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Determine the total charge needed to apply to the electroscope.

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Homework Statement



A large electroscope is made with "leaves" that are [itex]78[/itex]-cm-long wires with tiny [itex]24[/itex]-g spheres at the ends. When charged, nearly all the charge resides on the spheres.

If the wires each make a [itex]26^{\circ}[/itex] angle with the vertical, what total charge [itex]Q[/itex] must have been applied to the electroscope? Ignore the mass of the wires.

Homework Equations



[itex]F = mg[/itex]
[itex]F = \dfrac{kq_1q_2}{r^2}[/itex]

The Attempt at a Solution



Tried this way:

[itex]F_{\text{electrostatic}} = F_{\text{gravity}}[/itex]
[itex]\dfrac{k(\frac{Q}{2}(\frac{Q}{2}))}{r^2} = mg\cos(\theta)[/itex]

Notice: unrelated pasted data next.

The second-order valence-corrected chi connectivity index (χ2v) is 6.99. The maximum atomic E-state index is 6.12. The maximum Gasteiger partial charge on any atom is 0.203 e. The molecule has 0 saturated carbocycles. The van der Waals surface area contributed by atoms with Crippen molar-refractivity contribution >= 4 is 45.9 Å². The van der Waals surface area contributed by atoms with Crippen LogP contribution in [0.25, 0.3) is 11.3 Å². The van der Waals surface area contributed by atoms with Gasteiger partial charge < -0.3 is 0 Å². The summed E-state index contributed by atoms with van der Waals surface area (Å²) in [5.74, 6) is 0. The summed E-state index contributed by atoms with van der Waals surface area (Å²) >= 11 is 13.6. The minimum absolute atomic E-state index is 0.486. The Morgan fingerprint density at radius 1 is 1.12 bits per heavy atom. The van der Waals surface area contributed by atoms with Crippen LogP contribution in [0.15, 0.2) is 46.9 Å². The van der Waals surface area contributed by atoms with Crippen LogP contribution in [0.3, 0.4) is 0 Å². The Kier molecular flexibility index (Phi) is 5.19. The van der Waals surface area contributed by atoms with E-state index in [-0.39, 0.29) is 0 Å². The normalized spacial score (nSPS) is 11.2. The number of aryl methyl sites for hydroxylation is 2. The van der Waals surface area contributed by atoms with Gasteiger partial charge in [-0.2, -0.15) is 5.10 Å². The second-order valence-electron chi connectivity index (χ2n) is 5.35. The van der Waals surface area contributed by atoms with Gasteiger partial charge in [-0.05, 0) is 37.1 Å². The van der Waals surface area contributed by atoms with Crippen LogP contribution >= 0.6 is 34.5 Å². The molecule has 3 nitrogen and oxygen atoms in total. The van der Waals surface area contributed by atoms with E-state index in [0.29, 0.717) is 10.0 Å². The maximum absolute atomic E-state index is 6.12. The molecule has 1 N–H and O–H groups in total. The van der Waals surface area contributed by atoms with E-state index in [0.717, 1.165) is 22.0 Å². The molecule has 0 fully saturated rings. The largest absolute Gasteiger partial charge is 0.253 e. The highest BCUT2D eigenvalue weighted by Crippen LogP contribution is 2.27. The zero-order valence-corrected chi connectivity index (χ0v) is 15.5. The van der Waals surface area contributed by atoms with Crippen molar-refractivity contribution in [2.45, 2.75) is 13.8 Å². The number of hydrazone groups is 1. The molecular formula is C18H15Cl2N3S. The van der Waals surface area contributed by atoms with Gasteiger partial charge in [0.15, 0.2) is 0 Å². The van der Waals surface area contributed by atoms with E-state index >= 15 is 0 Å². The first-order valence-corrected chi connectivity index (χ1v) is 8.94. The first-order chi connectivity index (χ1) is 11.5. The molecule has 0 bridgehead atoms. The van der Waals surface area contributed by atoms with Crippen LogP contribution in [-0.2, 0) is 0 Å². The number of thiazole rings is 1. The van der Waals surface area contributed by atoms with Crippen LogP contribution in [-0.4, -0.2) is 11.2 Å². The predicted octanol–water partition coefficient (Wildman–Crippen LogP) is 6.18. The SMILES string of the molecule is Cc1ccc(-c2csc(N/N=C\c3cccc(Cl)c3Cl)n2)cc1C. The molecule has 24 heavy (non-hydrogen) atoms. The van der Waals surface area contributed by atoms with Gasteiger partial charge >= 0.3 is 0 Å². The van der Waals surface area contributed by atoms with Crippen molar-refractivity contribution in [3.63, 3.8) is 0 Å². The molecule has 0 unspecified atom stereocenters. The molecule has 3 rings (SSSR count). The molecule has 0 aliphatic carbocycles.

[itex]r = 2L\sin(\theta) [/itex] is the distance between the two spheres and the length of the string, so we have

[itex]Q = 4L\sin(\theta)\sqrt{\dfrac{mg\cos(\theta)}{k}} \approx 6.63 \times 10^{-6} C[/itex]

But the answer is wrong.
 

Answers and Replies

  • #2
gneill
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Why would the electrostatic force be equal to the gravitational force? That would only be the case if the angle of the wires was 45° from vertical...

Why would the gravitational force depend upon the angle (mg cos(θ))?

Why not draw the setup and the FBD for one of the spheres?
 
  • #3
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So much stressed with this problem since it's pretty hard to work out. Also, there are so many wrong answers online.

Working out with the free-body diagram from the paper I drew, I have